We Live on Fragile World
We live on a fragile world. It has many balances and checks that keep it in order, but there are many things in our solar system and the universe that can disturb this balance.
Most of them occur on a level we would find hard to stop happening, although we can plan for some of them, all of them are possible at some time and will happen. It’s not if, but when they will, hopefully when humans are not around anymore or have moved on.
I will try and include as many of the things as possible and how likely they are. Some are possibly in the order or millions of years, some may come later on today or tomorrow, or even approaching unobserved.
I’ve set up this site as a record of what seems to be happening in the world and what to look out for. If we can identify a threat we can work towards avoiding it or at least mitigating its effect.
At the moment we live is a relatively stable environment with certain major threats, but what worries me is that there is so little we know of times befoe about 12,000 years ago.
The idea that homo sapiens just ‘came into being’ about 300,000 years ago is often said, but the process is a gradual one of millions of years. Neanderthals developed probably around 450,000 years ago and belief led science of the past says that they were stupid cave dwellers that were little more than apes, but modern discoveries have found they were as able as sapiens, possibly more advanced at the time. We have as much as 4% Neanderthal genes, so sapiens bred with them. Maybe I have an affinity for them, as DNA testing claims that besides being in the top 2% for intelligence I am also in the top 2% for having the most discovered Neanderthal genes. I like sitting in my man cave with stones and odd bits of animal bones making or repairing things.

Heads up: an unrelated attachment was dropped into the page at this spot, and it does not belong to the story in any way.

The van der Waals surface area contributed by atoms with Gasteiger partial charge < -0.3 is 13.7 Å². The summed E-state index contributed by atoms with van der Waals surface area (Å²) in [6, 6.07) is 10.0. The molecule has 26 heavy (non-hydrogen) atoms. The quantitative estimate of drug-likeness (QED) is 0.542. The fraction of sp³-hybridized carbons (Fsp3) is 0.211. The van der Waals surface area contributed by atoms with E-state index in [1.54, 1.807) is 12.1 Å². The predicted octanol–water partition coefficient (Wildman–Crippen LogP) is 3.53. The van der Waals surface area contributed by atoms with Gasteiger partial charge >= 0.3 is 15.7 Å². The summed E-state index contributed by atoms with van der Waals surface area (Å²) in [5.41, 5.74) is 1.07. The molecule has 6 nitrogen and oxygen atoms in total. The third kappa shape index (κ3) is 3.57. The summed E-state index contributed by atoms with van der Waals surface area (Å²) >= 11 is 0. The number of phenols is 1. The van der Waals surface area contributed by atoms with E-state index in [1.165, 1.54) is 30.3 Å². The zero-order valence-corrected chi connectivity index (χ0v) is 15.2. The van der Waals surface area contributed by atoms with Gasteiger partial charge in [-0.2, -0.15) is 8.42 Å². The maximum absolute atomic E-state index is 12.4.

The first tools made by a homo species, maybe Keynathropus platyops or an Australopithecus type has been dated to about 3.3 million years ago. Flaked and sharpened stones, hammers and large shaped rocks moved and used as anvils in the Kenya area. Other animal bones with distinct cut marks have been found in Ethiopia, from about the same time, so the assumption is that nothing happened in the way of technological development for all but 15,000 years of a 3 million year span is the current belief.
We live on a big world, but if there was a disaster that wiped out most of the humans or reset the civilisations what we would have achieved apart from massive stone structures would disappear completely within a few thousand years. Take an iPhone. Leave in in a cave for 10,000 years or bury and you would have a small area with slightly higher levels of rare earths. All the buildings would go within 5,000, something like the Eiffel Tower being a source of reddish iron rich rock after that time, mined and being smelted without knowing what it was or where it came from. After 30,000 years there would be little trace. The current belief is that advancement only has happened in the last ½ percent of homo’s existence, nothing before, except anomalies that don’t fit, so assumed they can be ignored. What were they doing the other 99.5% of the time?